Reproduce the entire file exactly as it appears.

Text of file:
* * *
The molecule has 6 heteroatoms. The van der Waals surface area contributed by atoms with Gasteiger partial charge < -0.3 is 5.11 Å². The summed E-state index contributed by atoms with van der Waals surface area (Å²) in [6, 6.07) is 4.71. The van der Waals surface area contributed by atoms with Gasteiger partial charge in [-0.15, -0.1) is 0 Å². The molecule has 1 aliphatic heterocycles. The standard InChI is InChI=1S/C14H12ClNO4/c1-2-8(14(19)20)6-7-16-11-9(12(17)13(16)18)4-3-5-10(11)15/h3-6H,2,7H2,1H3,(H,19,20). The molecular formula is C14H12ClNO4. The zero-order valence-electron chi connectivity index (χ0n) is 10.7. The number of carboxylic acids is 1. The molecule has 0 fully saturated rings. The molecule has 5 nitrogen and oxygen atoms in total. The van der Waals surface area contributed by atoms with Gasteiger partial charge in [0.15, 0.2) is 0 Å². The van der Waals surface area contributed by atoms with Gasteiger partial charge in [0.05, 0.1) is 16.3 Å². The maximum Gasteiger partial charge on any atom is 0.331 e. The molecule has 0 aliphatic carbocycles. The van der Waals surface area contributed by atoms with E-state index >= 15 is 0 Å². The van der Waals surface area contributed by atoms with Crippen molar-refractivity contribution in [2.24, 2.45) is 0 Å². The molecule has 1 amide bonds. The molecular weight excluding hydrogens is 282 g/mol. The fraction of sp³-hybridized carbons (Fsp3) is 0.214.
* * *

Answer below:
The molecule has 6 heteroatoms. The van der Waals surface area contributed by atoms with Gasteiger partial charge < -0.3 is 5.11 Å². The summed E-state index contributed by atoms with van der Waals surface area (Å²) in [6, 6.07) is 4.71. The van der Waals surface area contributed by atoms with Gasteiger partial charge in [-0.15, -0.1) is 0 Å². The molecule has 1 aliphatic heterocycles. The standard InChI is InChI=1S/C14H12ClNO4/c1-2-8(14(19)20)6-7-16-11-9(12(17)13(16)18)4-3-5-10(11)15/h3-6H,2,7H2,1H3,(H,19,20). The molecular formula is C14H12ClNO4. The zero-order valence-electron chi connectivity index (χ0n) is 10.7. The number of carboxylic acids is 1. The molecule has 0 fully saturated rings. The molecule has 5 nitrogen and oxygen atoms in total. The van der Waals surface area contributed by atoms with Gasteiger partial charge in [0.15, 0.2) is 0 Å². The van der Waals surface area contributed by atoms with Gasteiger partial charge in [0.05, 0.1) is 16.3 Å². The maximum Gasteiger partial charge on any atom is 0.331 e. The molecule has 0 aliphatic carbocycles. The van der Waals surface area contributed by atoms with E-state index >= 15 is 0 Å². The van der Waals surface area contributed by atoms with Crippen molar-refractivity contribution in [2.24, 2.45) is 0 Å². The molecule has 1 amide bonds. The molecular weight excluding hydrogens is 282 g/mol. The fraction of sp³-hybridized carbons (Fsp3) is 0.214.